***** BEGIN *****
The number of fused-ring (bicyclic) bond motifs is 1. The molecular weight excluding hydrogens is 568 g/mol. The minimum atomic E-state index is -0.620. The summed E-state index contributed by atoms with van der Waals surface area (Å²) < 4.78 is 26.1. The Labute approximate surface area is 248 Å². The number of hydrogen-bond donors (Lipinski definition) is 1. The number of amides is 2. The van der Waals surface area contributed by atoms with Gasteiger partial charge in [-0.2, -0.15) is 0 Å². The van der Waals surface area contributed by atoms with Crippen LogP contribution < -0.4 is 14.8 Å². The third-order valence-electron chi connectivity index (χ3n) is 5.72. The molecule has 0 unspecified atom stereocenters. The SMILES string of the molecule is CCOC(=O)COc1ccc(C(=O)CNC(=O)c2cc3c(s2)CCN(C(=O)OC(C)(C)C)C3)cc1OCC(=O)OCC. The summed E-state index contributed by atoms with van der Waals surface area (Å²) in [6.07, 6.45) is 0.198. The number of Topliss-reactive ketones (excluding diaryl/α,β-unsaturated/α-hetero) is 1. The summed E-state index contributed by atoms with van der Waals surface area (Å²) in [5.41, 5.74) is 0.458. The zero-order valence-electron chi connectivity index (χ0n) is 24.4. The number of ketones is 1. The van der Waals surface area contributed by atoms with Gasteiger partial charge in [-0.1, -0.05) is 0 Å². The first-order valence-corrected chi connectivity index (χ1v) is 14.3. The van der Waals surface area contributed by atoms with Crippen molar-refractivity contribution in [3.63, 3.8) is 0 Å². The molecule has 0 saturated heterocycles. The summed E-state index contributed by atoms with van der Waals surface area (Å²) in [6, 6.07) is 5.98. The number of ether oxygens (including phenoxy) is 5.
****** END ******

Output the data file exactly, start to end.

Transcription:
The number of fused-ring (bicyclic) bond motifs is 1. The molecular weight excluding hydrogens is 568 g/mol. The minimum atomic E-state index is -0.620. The summed E-state index contributed by atoms with van der Waals surface area (Å²) < 4.78 is 26.1. The Labute approximate surface area is 248 Å². The number of hydrogen-bond donors (Lipinski definition) is 1. The number of amides is 2. The van der Waals surface area contributed by atoms with Gasteiger partial charge in [-0.2, -0.15) is 0 Å². The van der Waals surface area contributed by atoms with Crippen LogP contribution < -0.4 is 14.8 Å². The third-order valence-electron chi connectivity index (χ3n) is 5.72. The molecule has 0 unspecified atom stereocenters. The SMILES string of the molecule is CCOC(=O)COc1ccc(C(=O)CNC(=O)c2cc3c(s2)CCN(C(=O)OC(C)(C)C)C3)cc1OCC(=O)OCC. The summed E-state index contributed by atoms with van der Waals surface area (Å²) in [6.07, 6.45) is 0.198. The number of Topliss-reactive ketones (excluding diaryl/α,β-unsaturated/α-hetero) is 1. The summed E-state index contributed by atoms with van der Waals surface area (Å²) in [5.41, 5.74) is 0.458. The zero-order valence-electron chi connectivity index (χ0n) is 24.4. The number of ketones is 1. The van der Waals surface area contributed by atoms with Gasteiger partial charge in [-0.1, -0.05) is 0 Å². The first-order valence-corrected chi connectivity index (χ1v) is 14.3. The van der Waals surface area contributed by atoms with Crippen molar-refractivity contribution in [3.63, 3.8) is 0 Å². The molecule has 0 saturated heterocycles. The summed E-state index contributed by atoms with van der Waals surface area (Å²) in [6, 6.07) is 5.98. The number of ether oxygens (including phenoxy) is 5.